Each contestant had the same decision facing them as before, which was whether to attempt to answer the question or walk away with their pre-tournament total intact. Attempting the question and answering incorrectly incurred the same penalty as in regular play, with a reduction of their pre-tournament winnings to $25,000. If the question was answered correctly, the player that did so became the tournament leader. If another player after him/her answered correctly, that player assumed the lead and the previous leader kept their pre-tournament winnings. The highest remaining seed to have attempted and correctly answered their question at the end of the tournament on November 20, 2009 would be declared the winner and become the syndicated series' third millionaire. 
The first contestant to attempt to answer the million dollar question was Sam Murray, the tournament's eighth-seeded qualifier. On November 11, Murray was asked approximately how many people had lived on Earth in its history and correctly guessed 100 billion. Murray was still atop the leaderboard entering the November 20 finale as he remained the only contestant to even attempt to answer his or her question. The only person who could defeat him was top seed and $250,000 winner Jehan Shamsid-Deen, who was asked a question regarding the Blorenge, cited as "a rare example of a word that rhymes with orange". Shamsid-Deen considered taking the risk, believing (correctly) that the name belonged to a mountain in Wales. However, she decided that the potential of losing $225,000 did not justify the risk and elected to walk away from the question, giving Murray the win and the million dollar prize. 
Since its introduction to the United States, Who Wants to Be a Millionaire has been credited with not only single-handedly reviving the game show genre, but also breaking new ground for it. The series revolutionized the look and feel of game shows with its unique lighting system, dramatic music cues, and futuristic set. The show also became one of the highest-rated and most popular game shows in U.S. television history, and has been credited with paving the way for the rise of the reality TV phenomenon to prominence throughout the 2000s.
The U.S. Millionaire also made catchphrases out of various lines used on the show. In particular, "Is that your final answer?" , asked by Millionaire 's hosts whenever a contestant's answer needs to be verified, was popularized by Philbin during his tenure as host,  and was also included on TV Land's special "100 Greatest TV Quotes and Catch Phrases", which aired in 2006.  Meanwhile, during his tenure as host, Cedric signed off shows with a catchphrase of his own, "Watch yo' wallet!" 
The original primetime version of the U.S. Millionaire won two Daytime Emmy Awards for Outstanding Game/Audience Participation Show in 2000 and 2001. Philbin was honored with a Daytime Emmy in the category of Outstanding Game Show Host in 2001, while Vieira received one in 2005, and another in 2009.  TV Guide ranked the U.S. Millionaire #7 on its 2001 list of the 50 Greatest Game Shows of All Time,  and later ranked it #6 on its 2013 "60 Greatest Game Shows" list.  GSN ranked Millionaire #5 on its August 2006 list of the 50 Greatest Game Shows of All Time, and later honored the show in January 2007 on its only Gameshow Hall of Fame special.
In 2000, Pressman released two board game adaptions of Millionaire   as well as a junior edition recommended for younger players.  Several video games based on the varying gameplay formats of Millionaire have also been released throughout the course of the show's U.S. history.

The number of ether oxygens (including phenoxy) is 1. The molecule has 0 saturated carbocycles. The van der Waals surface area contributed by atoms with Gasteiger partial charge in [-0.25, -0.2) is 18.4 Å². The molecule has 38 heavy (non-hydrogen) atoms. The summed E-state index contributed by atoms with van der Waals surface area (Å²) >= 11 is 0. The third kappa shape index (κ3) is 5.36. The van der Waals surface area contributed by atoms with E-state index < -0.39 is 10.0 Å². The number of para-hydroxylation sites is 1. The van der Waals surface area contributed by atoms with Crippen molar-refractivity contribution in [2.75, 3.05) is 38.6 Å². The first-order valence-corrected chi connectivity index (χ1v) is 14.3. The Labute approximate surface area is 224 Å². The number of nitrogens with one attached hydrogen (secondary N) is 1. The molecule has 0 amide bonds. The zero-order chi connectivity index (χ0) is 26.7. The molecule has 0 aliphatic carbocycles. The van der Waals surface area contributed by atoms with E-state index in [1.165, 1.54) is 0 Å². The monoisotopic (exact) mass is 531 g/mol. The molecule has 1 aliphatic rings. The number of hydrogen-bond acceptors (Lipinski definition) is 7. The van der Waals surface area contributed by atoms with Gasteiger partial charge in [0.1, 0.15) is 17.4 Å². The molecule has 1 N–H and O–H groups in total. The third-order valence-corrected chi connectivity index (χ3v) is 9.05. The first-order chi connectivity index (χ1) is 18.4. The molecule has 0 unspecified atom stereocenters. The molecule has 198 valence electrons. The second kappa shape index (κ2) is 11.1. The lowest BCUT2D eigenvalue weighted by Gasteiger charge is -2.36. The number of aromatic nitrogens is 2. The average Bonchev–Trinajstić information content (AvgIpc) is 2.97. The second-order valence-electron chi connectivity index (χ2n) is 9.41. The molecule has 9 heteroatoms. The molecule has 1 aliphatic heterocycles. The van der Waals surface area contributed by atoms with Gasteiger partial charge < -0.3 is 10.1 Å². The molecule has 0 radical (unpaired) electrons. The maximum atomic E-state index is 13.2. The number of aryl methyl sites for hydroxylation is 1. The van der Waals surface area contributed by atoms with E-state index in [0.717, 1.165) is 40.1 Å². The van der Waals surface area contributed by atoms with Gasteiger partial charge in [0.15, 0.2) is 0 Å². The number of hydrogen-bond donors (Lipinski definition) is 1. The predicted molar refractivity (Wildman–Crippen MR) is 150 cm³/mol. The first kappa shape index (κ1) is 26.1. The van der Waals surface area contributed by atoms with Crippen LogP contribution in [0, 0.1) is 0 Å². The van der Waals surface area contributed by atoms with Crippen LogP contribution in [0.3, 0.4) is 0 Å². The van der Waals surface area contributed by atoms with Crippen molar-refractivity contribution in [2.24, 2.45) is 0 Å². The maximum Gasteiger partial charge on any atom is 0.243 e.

Between 1999 and 2001, Jellyvision produced five video game adaptations based upon the original primetime series for personal computers and Sony's PlayStation console, all of them featuring Philbin's likeness and voice. The first of these adaptations was published by Disney Interactive, while the later four were published by Buena Vista Interactive which had just been spun off from DI when it reestablished itself in attempts to diversify its portfolio. Of the five games, three featured general trivia questions,    one was sports-themed,  and another was a "Kids Edition" featuring easier questions.  In 2008, Imagination Games released a DVD version of the show, based on the 2004–08 format and coming complete with Vieira's likeness and voice,  as well as a quiz book  and a 2009 desktop calendar.  Additionally, two Millionaire video games were released by Ludia in conjunction with Ubisoft in 2010 and 2011; the first of these was a game for Nintendo's Wii console and DS handheld system based on the 2008–10 clock format,  while the second, for Microsoft's Xbox 360, was based on the current shuffle format. 
Ludia has also created a Facebook game based on Millionaire , which debuted on March 21, 2011. This game features an altered version of the shuffle format, condensing the number of questions to twelve—eight in round one, and four in round two. A contestant can compete against eight other Millionaire fans in round one, and play round two alone if they make it into the top three. There is no "final answer" rule; the contestant's responses are automatically locked in. Answering a question correctly earns a contestant the value of that question, multiplied by the number of people who responded incorrectly. Contestants are allowed to use two of their Facebook friends as Jump the Question lifelines in round one, and to use the Ask the Audience lifeline in round two to invite up to 50 such friends of theirs to answer a question for a portion of the prize money of the current question. 
Disney Parks attraction
Who Wants to Be a Millionaire – Play It! was an attraction at the Disney's Hollywood Studios theme park (when it was known as Disney-MGM Studios ) at the Walt Disney World Resort in Orlando, Florida and at Disney California Adventure Park in Anaheim, California. Both the Florida and California Play It! attractions opened in 2001; the California version closed in 2004,  and the Florida version closed in 2006 and was replaced by Toy Story Midway Mania!
The format in the Play It! attraction was very similar to that of the television show that inspired it. When a show started, a "Fastest Finger" question was given, and the audience was asked to put the four answers in order; the person with the fastest time was the first contestant in the Hot Seat for that show. However, the main game had some differences: for example, contestants competed for points rather than dollars, the questions were set to time limits, and the Phone-a-Friend lifeline became Phone a Complete Stranger which connected the contestant to a Disney cast member outside the attraction's theater who would find a guest to help. After the contestant's game was over, they were awarded anything from a collectible pin, to clothing, to a Millionaire CD game, to a 3-night Disney Cruise.